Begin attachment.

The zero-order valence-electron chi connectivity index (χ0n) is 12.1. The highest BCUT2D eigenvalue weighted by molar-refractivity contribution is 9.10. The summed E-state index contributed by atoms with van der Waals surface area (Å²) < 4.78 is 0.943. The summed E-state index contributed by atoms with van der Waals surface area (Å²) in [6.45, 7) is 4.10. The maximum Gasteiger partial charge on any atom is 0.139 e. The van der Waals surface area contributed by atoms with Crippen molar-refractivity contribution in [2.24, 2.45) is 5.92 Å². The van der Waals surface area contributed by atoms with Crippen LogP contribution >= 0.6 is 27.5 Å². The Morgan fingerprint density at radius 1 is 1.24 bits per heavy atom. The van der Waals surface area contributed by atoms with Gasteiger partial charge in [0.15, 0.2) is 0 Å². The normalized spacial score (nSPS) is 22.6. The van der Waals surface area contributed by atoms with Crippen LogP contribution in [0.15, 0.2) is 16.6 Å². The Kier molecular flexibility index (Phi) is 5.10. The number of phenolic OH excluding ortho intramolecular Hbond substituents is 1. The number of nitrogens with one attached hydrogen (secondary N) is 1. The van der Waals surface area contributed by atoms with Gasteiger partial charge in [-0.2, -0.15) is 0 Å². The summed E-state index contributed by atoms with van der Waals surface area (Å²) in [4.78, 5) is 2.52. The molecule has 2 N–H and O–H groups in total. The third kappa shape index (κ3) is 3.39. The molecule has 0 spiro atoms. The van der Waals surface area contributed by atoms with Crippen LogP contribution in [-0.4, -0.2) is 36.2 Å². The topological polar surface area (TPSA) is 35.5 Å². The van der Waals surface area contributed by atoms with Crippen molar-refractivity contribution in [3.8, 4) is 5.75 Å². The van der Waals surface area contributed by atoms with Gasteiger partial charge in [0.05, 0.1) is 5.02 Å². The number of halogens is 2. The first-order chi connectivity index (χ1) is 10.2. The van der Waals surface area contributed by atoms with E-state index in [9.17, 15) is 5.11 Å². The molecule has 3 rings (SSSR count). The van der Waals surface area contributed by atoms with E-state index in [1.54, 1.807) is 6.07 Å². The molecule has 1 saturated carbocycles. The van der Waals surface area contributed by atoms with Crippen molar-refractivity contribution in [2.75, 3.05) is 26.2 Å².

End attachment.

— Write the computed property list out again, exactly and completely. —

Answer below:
The zero-order valence-electron chi connectivity index (χ0n) is 12.1. The highest BCUT2D eigenvalue weighted by molar-refractivity contribution is 9.10. The summed E-state index contributed by atoms with van der Waals surface area (Å²) < 4.78 is 0.943. The summed E-state index contributed by atoms with van der Waals surface area (Å²) in [6.45, 7) is 4.10. The maximum Gasteiger partial charge on any atom is 0.139 e. The van der Waals surface area contributed by atoms with Crippen molar-refractivity contribution in [2.24, 2.45) is 5.92 Å². The van der Waals surface area contributed by atoms with Crippen LogP contribution >= 0.6 is 27.5 Å². The Morgan fingerprint density at radius 1 is 1.24 bits per heavy atom. The van der Waals surface area contributed by atoms with Gasteiger partial charge in [0.15, 0.2) is 0 Å². The normalized spacial score (nSPS) is 22.6. The van der Waals surface area contributed by atoms with Crippen LogP contribution in [0.15, 0.2) is 16.6 Å². The Kier molecular flexibility index (Phi) is 5.10. The number of phenolic OH excluding ortho intramolecular Hbond substituents is 1. The number of nitrogens with one attached hydrogen (secondary N) is 1. The van der Waals surface area contributed by atoms with Gasteiger partial charge in [-0.2, -0.15) is 0 Å². The summed E-state index contributed by atoms with van der Waals surface area (Å²) in [4.78, 5) is 2.52. The molecule has 2 N–H and O–H groups in total. The third kappa shape index (κ3) is 3.39. The molecule has 0 spiro atoms. The van der Waals surface area contributed by atoms with Crippen LogP contribution in [-0.4, -0.2) is 36.2 Å². The topological polar surface area (TPSA) is 35.5 Å². The van der Waals surface area contributed by atoms with Crippen molar-refractivity contribution in [3.8, 4) is 5.75 Å². The van der Waals surface area contributed by atoms with Gasteiger partial charge in [0.05, 0.1) is 5.02 Å². The number of halogens is 2. The first-order chi connectivity index (χ1) is 10.2. The van der Waals surface area contributed by atoms with E-state index in [9.17, 15) is 5.11 Å². The molecule has 3 rings (SSSR count). The van der Waals surface area contributed by atoms with E-state index in [1.54, 1.807) is 6.07 Å². The molecule has 1 saturated carbocycles. The van der Waals surface area contributed by atoms with Crippen molar-refractivity contribution in [2.75, 3.05) is 26.2 Å².